+    	distributed applications, is an integral part of Hadoop.
+    </li>
+    <li>
+    	HDFS is highly configurable with a default configuration well
+    	suited for many installations. Most of the time, configuration
+    	needs to be tuned only for very large clusters.
+    </li>
+    <li>
+    	It is written in Java and is supported on all major platforms.
+    </li>
+    <li>
+    	Supports <em>shell like commands</em> to interact with HDFS directly.
+    </li>
+    <li>
+    	Namenode and Datanodes have built in web servers that makes it
+    	easy to check current status of the cluster.
+    </li>
+    <li>
+    	New features and improvements are regularly implemented in HDFS.
+    	The following is a subset of useful features in HDFS:
+      <ul>
+    	<li>
+    		<em>File permissions and authentication.</em>
+    	</li>
+    	<li>
+    		<em>Rack awareness</em> : to take a node's physical location into
+    		account while scheduling tasks and allocating storage.
+    	</li>
+    	<li>
+    		<em>Safemode</em> : an administrative mode for maintanance.
+    	</li>
+    	<li>
+    		<em>fsck</em> : an utility to diagnose health of the filesystem, to
+    		find missing files or blocks.
+    	</li>
+    	<li>
+    		<em>Rebalancer</em> : tool to balance the cluster when the data is
+    		unevenly distributed among datanodes.
+    	</li>
+    	<li>
+    		<em>Upgrade and Rollback</em> : after a software upgrade, 
+            it is possible to
+    		rollback to HDFS' state before the upgrade in case of unexpected
+    		problems.
+    	</li>
+    	<li>
+    		<em>Secondary Namenode</em> : helps keep the size of file
+    		containing log of HDFS modification with in certain limit at
+    		the Namenode.
+    	</li>
+      </ul>
+    </li>
+    </ul>
+    
+    </section> <section> <title> Pre-requisites </title>
+    <p>
+ 	The following documents describe installation and set up of a
+ 	Hadoop cluster : 
+    </p>
+ 	<ul>
+ 	<li>
+ 		<a href="quickstart.html">Hadoop Quickstart</a>
+ 		for first-time users.
+ 	</li>
+ 	<li>
+ 		<a href="cluster_setup.html">Hadoop Cluster Setup</a>
+ 		for large, distributed clusters.
+ 	</li>
+    </ul>
+    <p>
+ 	The rest of document assumes the user is able to set up and run a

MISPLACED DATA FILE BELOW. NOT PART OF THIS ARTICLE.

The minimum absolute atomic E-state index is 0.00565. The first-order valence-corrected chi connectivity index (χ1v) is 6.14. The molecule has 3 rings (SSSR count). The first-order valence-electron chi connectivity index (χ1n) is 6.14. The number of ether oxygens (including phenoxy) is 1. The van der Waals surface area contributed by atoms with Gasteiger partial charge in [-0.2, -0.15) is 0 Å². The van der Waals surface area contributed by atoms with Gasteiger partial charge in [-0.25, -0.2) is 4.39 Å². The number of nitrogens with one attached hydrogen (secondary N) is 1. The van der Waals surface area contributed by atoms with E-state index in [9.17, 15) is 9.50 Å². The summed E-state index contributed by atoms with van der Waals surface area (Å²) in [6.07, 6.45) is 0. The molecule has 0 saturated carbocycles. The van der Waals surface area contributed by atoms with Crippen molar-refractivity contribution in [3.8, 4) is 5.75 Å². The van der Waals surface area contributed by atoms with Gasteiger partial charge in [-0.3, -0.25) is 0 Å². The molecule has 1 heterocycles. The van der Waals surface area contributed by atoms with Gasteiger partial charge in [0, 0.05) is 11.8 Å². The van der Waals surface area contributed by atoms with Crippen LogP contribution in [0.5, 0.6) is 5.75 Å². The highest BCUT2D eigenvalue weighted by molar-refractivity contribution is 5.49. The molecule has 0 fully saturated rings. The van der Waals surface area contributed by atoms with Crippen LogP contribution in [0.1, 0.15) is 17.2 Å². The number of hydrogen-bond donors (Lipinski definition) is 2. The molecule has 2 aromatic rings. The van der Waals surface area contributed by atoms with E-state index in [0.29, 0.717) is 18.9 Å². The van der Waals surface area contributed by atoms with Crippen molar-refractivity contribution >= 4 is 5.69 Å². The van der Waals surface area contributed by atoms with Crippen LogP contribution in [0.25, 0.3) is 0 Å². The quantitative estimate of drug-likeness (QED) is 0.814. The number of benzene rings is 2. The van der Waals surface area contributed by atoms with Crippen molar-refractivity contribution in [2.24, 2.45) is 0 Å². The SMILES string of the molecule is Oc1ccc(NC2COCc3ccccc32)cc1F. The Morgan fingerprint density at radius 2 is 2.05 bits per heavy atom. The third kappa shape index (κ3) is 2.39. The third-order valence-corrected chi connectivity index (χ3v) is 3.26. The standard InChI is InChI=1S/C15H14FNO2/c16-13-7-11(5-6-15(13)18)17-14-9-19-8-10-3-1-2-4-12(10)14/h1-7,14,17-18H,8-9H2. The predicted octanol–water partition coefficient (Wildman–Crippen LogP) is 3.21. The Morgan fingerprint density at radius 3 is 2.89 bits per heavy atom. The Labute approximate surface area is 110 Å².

+ 	HDFS with at least one Datanode. For the purpose of this document,
+ 	both Namenode and Datanode could be running on the same physical
+ 	machine.	
+    </p>
+     
+    </section> <section> <title> Web Interface </title>
+ <p>
+ 	Namenode and Datanode each run an internal web server in order to
+ 	display basic information about the current status of the cluster.
+ 	With the default configuration, namenode front page is at
+ 	<code>http://namenode:50070/</code> .
+ 	It lists the datanodes in the cluster and basic stats of the
+ 	cluster. The web interface can also be used to browse the file
+ 	system (using "Browse the file system" link on the Namenode front
+ 	page).
+ </p> 
+ 	
+    </section> <section> <title>Shell Commands</title>
+ 	<p>
+      Hadoop includes various "shell-like" commands that directly
+      interact with HDFS and other file systems that Hadoop supports.
+      The command
+      <code>bin/hadoop fs -help</code>
+      lists the commands supported by Hadoop
+      shell. Further,
+      <code>bin/hadoop fs -help command</code>
+      displays more detailed help on a command. The commands support
+      most of the normal filesystem operations like copying files,
+      changing file permissions, etc. It also supports a few HDFS
+      specific operations like changing replication of files.
+     </p>
+
+   <section> <title> DFSAdmin Command </title>
+   <p>
+   	<code>'bin/hadoop dfsadmin'</code>
+   	command supports a few HDFS administration related operations.
+   	<code>bin/hadoop dfsadmin -help</code>
+   	lists all the commands currently supported. For e.g.:
+   </p>  
+   	<ul>
+   	<li>
+   	    <code>-report</code>
+   	    : reports basic stats of HDFS. Some of this information is